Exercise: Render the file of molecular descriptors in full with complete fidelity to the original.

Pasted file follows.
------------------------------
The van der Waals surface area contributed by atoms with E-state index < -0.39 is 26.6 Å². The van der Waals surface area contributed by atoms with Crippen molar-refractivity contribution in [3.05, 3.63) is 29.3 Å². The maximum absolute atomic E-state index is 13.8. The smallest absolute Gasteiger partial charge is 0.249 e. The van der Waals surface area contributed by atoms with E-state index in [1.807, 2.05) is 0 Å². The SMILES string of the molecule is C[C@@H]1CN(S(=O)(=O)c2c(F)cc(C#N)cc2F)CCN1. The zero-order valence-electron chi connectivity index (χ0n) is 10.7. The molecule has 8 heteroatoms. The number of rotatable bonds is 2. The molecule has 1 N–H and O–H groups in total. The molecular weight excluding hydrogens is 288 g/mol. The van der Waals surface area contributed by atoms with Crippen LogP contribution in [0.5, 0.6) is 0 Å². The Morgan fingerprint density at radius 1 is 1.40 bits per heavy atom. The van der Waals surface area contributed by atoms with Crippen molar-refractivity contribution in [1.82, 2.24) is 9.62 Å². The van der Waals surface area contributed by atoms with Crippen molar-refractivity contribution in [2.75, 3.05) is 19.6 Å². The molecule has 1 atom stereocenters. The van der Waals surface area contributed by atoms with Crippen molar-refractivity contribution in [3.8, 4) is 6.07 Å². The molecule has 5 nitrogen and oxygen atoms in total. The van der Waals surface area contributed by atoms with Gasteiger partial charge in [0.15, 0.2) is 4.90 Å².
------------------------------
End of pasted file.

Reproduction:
The van der Waals surface area contributed by atoms with E-state index < -0.39 is 26.6 Å². The van der Waals surface area contributed by atoms with Crippen molar-refractivity contribution in [3.05, 3.63) is 29.3 Å². The maximum absolute atomic E-state index is 13.8. The smallest absolute Gasteiger partial charge is 0.249 e. The van der Waals surface area contributed by atoms with E-state index in [1.807, 2.05) is 0 Å². The SMILES string of the molecule is C[C@@H]1CN(S(=O)(=O)c2c(F)cc(C#N)cc2F)CCN1. The zero-order valence-electron chi connectivity index (χ0n) is 10.7. The molecule has 8 heteroatoms. The number of rotatable bonds is 2. The molecule has 1 N–H and O–H groups in total. The molecular weight excluding hydrogens is 288 g/mol. The van der Waals surface area contributed by atoms with Crippen LogP contribution in [0.5, 0.6) is 0 Å². The Morgan fingerprint density at radius 1 is 1.40 bits per heavy atom. The van der Waals surface area contributed by atoms with Crippen molar-refractivity contribution in [1.82, 2.24) is 9.62 Å². The van der Waals surface area contributed by atoms with Crippen molar-refractivity contribution in [2.75, 3.05) is 19.6 Å². The molecule has 1 atom stereocenters. The van der Waals surface area contributed by atoms with Crippen molar-refractivity contribution in [3.8, 4) is 6.07 Å². The molecule has 5 nitrogen and oxygen atoms in total. The van der Waals surface area contributed by atoms with Gasteiger partial charge in [0.15, 0.2) is 4.90 Å².